Tyron: Thanks for that Jane. Yes, I have. I guess I first got my interest in probably about 16. I was that guy at to stand through the building site fences and be amazed at construction and I still do that to this day to be honest, which drives my wife a bit crazy. But I’ve always loved building and I started – well, I actually thought I’d get into architecture but I didn’t get in. And my second choice was construction economics at UGS and that’s what I did for two years, that was in 1989-90. And then if you remember back then, interest rates went to 70% for residual home owners, developers were borrowing money at 21% and it’s really really hard to make property development work at 21% interest rate. Westpac went broke, the cranes in the sky just came to a halt, and so I thought I’d do the right thing and backpack for three years because I couldn’t get a job. And suddenly, when I did that I came back and I finished my two years because I was working over in London at time Jane and I realized that working for minimum wage was not my cup of tea.

Jane: So, you went in and checked out the architectural sites overseas.

Tyron: Of course. Yes.

Jane: To compared them to Australia and bring back that knowledge is what you’re telling me.

Tyron: Yeah, very good, partly different there. So, I came back and I decided that I had to finish my degree and then in the last year – it  was still really hard to get a job. They’re still cutting out, that was in ’94.

Jane: So, what would be the job that you’d come out of with that degree behind you?

Tyron: Okay, that the job is, according to a surveyor profession, you would have to deal with construction economics, but quantity surveying is my profession. And so, basically we work out what things cost to build. And in that final year, we had to work for a company for a year and there was a guy at uni, the Brown in Washington Brown, Mr Brown and he put up some signs around uni, “cadet wanted” and I went and stole them all because I was too old to get into the industry at 24 and I was the only one the turned up Jane and I got that job.

Jane: Wow. Now that’s an interesting interview technique actually. Get rid of all of the opposition. He must have thought that the university wasn’t a place he’d source people from in the future.

Tyron: Well he did ___ because I had worked for him for nothing for a year, but now I own the company so it’s a good story.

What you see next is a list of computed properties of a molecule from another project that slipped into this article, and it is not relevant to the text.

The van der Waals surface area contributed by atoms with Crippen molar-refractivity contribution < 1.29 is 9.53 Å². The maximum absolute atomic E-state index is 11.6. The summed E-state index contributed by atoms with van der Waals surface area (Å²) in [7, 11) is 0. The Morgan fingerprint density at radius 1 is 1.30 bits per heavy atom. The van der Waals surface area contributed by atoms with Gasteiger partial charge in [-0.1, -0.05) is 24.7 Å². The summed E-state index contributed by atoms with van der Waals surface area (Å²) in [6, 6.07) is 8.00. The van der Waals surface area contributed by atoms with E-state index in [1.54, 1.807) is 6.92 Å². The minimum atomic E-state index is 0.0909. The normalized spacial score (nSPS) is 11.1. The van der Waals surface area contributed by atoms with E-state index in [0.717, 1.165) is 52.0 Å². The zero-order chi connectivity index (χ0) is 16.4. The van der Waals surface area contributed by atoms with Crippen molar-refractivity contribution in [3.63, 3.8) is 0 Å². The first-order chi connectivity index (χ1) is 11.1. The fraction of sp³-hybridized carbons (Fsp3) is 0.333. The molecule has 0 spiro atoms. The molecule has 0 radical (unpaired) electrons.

Jane: So, we’re just going to call you the Gillette man. I liked it so much, I bought the company.

Tyron:  Pretty much, pretty much so.

Jane: So, take me all the way back. Did your family have a background in property at all? Where did this kind of 16-year-old kid staring through the fences looking at construction come from?

Tyron: My brother in law was in property and he said two things to me. One was that McDonald’s wasn’t really a hamburger making company, they are a property developer. I thought that’s interesting and the other thing he said to me was – and he’s quite a wealthy guy –

the other thing he said to me was you’ll never make real money working for someone else which is kind of true. Yes sure, ___ but how many of us can become that, but you go and you get pound for pound I think you’ve got more chance of winning doing well financially if you are working for yourself.

Jane: So tell me, did your parents, were they property investors? Did they have their own home? Where are they from?

Tyron: No. Actually to be honest, another thing that sparked my interest in property was my father – around that time of when interest rates went high. My father was lecturing all his life and he had his big nest egg of I think back then it was 250,000 which was a lot in 1988 or around that time and he lost it all in putting it into a company called Estate Mortgage. I remember them but they were they were pretending – there were ads back then to get you, I think at the time rates I can’t remember exactly where this was but rates say that after a time you’ll get 9% on your fixed term deposit and the average bank is giving you 4% or 5% and they pretended intended to be a bank. They’re saying you’re investing residential property, so there’s mortgage secured but what they didn’t tell you was that it was actually first mortgage secured on a property on property development an organ site not a residential home. So, when the developments crashed, all the investors lost their money. They’re getting 15 cents back to a dollar or something like that. But that’s what all he save all his life and it basically killed him ghastly, so I was pretty upset with that and I guess that kind of – he was a lecturer but he didn’t really have a huge financial brain and I guess they don’t teach financial literacy a lot in school. I know that now but they sure did not know for this route. He’s always being on about that they should be teaching more on financial on literacy to students and I agree. They sure didn’t do it back then.

Jane: Absolutely. It’s interesting we speak to a lot of people on the podcast and a lot of them do come from a background of their parents or there’s been some family experience of either incredible opportunities being found through property or there’s been the kind of disaster story where they’ve lost it all and seeing your hard working parents go through something like that definitely leaves a mark in wanting to make a difference. I know that’s exactly what you’ve done with Washington Brown. I mean, I read somewhere at one stage that you read the tax laws at night trying to find a way around helping your clients.

Tyron: Right. I didn’t grow up thinking I was going to do that by the way Jane.

Jane: Architecture sounded so much more interesting.